Finally, BRAIN Initiative is not a computational project, so I am somewhat surprised by your final words. You compare the empirical BRAIN Initiative approach with the computational HBP and then say, HBP is the better computational project… BRAINI doesn’t aim to simulate brain activity, they want to measure it.

  • http://autap.se Richard

    “There is a core of a perfectly reasonable, if unambitious idea: to build databases and simulations of parts of the brain. That’s being done in many labs already for many years. I did this kind of work for my PhD over 20 years ago. It is nothing revolutionary or paradigm-shifting at all.”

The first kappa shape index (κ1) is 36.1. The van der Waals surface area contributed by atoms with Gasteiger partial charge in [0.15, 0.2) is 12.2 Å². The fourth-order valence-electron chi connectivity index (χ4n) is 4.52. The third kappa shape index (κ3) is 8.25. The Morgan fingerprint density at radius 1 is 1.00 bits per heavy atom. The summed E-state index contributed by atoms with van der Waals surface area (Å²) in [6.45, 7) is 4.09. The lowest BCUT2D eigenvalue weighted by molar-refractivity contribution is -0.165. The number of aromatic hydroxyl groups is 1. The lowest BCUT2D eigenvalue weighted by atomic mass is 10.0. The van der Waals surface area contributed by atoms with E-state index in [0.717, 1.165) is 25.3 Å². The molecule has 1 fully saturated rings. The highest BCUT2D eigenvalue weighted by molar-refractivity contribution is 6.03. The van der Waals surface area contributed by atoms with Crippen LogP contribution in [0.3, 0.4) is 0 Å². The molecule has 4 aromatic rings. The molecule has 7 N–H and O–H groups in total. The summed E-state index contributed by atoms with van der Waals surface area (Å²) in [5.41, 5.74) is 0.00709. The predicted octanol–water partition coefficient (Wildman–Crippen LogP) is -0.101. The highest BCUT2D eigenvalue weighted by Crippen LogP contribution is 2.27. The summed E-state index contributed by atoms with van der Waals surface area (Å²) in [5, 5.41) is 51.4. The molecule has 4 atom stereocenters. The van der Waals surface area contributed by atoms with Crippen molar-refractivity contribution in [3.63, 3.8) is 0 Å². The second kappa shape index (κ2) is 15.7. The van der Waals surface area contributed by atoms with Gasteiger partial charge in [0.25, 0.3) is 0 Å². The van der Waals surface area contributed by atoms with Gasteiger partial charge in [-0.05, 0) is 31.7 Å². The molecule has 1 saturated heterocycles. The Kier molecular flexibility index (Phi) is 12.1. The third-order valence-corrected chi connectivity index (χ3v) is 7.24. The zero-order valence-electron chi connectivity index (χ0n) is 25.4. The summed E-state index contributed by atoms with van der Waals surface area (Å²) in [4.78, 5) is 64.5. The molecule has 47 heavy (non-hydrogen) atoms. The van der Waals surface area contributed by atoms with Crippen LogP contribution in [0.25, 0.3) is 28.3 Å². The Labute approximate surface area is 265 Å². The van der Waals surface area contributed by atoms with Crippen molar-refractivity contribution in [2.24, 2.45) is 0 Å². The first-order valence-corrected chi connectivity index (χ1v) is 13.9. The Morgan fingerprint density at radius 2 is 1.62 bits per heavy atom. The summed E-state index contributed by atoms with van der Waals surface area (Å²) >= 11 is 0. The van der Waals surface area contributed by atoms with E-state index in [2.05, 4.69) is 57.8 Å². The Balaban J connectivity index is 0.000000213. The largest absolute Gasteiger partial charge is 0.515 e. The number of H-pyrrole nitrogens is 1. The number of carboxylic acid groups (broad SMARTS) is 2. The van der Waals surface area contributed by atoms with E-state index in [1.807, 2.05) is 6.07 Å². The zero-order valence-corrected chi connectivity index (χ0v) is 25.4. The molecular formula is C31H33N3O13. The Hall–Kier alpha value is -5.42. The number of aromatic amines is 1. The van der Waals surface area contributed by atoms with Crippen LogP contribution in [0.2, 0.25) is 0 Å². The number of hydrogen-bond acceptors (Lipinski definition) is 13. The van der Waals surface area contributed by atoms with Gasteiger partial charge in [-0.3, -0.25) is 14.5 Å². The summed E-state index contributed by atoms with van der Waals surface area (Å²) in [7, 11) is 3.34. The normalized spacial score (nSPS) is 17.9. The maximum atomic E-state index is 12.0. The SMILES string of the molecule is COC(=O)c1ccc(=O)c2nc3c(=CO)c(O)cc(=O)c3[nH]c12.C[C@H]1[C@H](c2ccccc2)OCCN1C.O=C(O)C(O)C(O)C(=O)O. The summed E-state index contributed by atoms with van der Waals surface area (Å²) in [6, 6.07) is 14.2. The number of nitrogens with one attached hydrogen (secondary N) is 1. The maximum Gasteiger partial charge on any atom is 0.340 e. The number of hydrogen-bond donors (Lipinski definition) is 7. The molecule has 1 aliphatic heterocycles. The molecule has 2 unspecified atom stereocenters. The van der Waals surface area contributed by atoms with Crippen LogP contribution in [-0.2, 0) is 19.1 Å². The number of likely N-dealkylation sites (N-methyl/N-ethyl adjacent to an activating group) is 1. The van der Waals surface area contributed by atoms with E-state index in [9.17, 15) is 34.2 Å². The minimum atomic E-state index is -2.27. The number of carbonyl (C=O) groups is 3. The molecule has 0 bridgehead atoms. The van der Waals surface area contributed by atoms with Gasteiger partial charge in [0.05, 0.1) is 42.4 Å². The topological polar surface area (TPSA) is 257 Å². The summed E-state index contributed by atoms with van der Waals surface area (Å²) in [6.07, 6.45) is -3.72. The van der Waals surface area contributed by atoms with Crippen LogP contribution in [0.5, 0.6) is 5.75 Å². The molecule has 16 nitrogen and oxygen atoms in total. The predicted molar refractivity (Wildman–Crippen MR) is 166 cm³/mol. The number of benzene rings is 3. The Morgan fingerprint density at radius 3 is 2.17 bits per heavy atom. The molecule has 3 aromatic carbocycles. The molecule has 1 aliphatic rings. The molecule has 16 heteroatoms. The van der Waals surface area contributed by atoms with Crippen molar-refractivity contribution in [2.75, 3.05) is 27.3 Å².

Obviously Zach has a great deal more experience both with the HBP and with neural simulations than me, but from my understanding of the project proposal the whole point is that it isn’t just a continuation of how models have tended to be built for the past 20 or more years. Modelling in neuroscience is fragmented: everyone does their own thing tailored to very specific ends. You can learn something about a narrow topic from these models, but different models are often difficult to integrate or don’t generalise well at all. As Zach says, some of the kinds of models the HBP would implement aren’t really any different from the kinds he was looking at 20 years ago (even much of the software is the same – though maintained & updated). However, the real value would lie in starting to integrate different models and to have readily available data for model validation. This is non-trivial. The best we currently have for model sharing is ModelDB ( http://senselab.med.yale.edu/modeldb/default.asp ) which, while a very useful resource, is showing its age and is definitely not suitable for these sorts of activities (though Open Source Brain is a step forward: http://www.opensourcebrain.org/ ). Building the infrastructure and tools for data and model sharing *well* – to facilitate new discoveries and integrated models – will be very difficult. It won’t necessarily cause a “paradigm shift” in neuroscience theory, but could well improve the way neuroscience research is done.